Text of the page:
During my childhood, it was by car. My grandparents lived on top of the hill. So, every time when we headed back home, my dad would drive by.
When I was a teenager, (well, you know how teenagers are) I loved to explore. We checked out the pubs and bars. Sometimes, we could get away from being checked by the security guards at the door and were able to get in. Fortunately, we never got into trouble.
After graduated, I was still very active in this area because I taught piano part-time. Most of my students lived around here.
I have never got tired of this place even though after all these years. There was a long duration of time that I passed by these streets on a daily basis.
Going straight down, it will reach the core of Central, capital of Hong Kong. There are a lot of places to check out on top of the hill of Central. So, let's find out.
If you make a right instead of going straight, you will pass by the Bishop's House which is across the Fringe Club located at the Ice House, the building you see in the picture. Keep walking downhill, you will see a staircase. That is Duddell Street. It has 4 gas lamps from the 1870s.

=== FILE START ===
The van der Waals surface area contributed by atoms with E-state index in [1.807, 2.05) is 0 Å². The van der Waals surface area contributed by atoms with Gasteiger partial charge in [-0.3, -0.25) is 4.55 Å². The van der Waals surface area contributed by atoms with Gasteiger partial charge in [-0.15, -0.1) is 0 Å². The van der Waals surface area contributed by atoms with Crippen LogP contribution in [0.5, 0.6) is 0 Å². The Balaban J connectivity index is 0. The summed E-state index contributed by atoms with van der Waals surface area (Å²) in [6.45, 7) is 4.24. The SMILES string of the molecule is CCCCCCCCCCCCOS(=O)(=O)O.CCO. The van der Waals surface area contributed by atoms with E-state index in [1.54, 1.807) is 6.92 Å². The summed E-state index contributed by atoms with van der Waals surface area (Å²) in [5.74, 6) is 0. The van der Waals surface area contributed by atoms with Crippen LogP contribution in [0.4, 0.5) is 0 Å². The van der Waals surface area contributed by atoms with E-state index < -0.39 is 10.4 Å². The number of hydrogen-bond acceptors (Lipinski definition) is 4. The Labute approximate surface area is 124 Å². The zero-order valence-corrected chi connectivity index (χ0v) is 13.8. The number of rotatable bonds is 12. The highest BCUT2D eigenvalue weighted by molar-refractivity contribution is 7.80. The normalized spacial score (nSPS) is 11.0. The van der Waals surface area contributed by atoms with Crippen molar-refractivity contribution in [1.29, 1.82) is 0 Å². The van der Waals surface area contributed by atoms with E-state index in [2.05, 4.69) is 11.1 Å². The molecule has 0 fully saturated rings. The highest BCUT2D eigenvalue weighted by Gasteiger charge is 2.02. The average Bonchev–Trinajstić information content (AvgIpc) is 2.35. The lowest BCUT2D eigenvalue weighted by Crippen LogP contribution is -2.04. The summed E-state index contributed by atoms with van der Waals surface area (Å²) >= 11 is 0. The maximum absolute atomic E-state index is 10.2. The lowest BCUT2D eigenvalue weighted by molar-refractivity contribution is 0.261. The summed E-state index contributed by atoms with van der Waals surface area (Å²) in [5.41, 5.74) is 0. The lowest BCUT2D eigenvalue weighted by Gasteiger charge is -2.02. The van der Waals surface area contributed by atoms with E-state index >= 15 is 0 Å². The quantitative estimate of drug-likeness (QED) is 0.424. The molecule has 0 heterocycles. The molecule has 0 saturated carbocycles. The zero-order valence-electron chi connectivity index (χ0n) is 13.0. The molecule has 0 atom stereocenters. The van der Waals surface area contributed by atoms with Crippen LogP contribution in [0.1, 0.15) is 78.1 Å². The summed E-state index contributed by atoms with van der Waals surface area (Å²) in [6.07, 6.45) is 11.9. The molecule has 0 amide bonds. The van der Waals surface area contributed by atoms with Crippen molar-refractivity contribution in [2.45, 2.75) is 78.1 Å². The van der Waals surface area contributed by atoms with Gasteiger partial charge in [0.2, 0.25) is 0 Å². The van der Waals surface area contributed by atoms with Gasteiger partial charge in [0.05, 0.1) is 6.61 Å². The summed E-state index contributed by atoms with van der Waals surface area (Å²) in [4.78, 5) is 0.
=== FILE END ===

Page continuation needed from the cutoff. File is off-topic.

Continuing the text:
Other than its historical background, this street is very special. Many Hong Kong movies and TV series used this as filming location. If you are a big fan of any Hong Kong movie stars, how could you miss that?
At the bottom of the street or hill, you will pass by one of the best luxurious shopping malls, the Landmark.
Correct. If you turn left just like what you see in the picture, you will reach to the area of the famous Lan Kwai Fong. There are bars, pubs and fine dining restaurants.
The Soho, one of the Hong Kong food districts, is about 10-15 minutes walk away from here.
Lan Kwai Fong is like a circle. At the other end of the circle, it is a restaurant at the corner. You can't miss this place. It is Yung Kee Restaurant. This is no regular Hong Kong Cantonese restaurant at all. It is very well-known of its roast goose.
People said that tourists in the past would come here to buy a roast goose and take back home. Therefore, they are also called "Flying Roast Goose".
I have been this place many years ago. It was very pricy. But the roast goose was not as exceptional like everybody said.
We just saw the famous roast goose restaurant, Yung Kee. Turn left at that corner, we are at the Wellington Street. We are walking uphill now.
Along the street, you will see a lot of antique stores.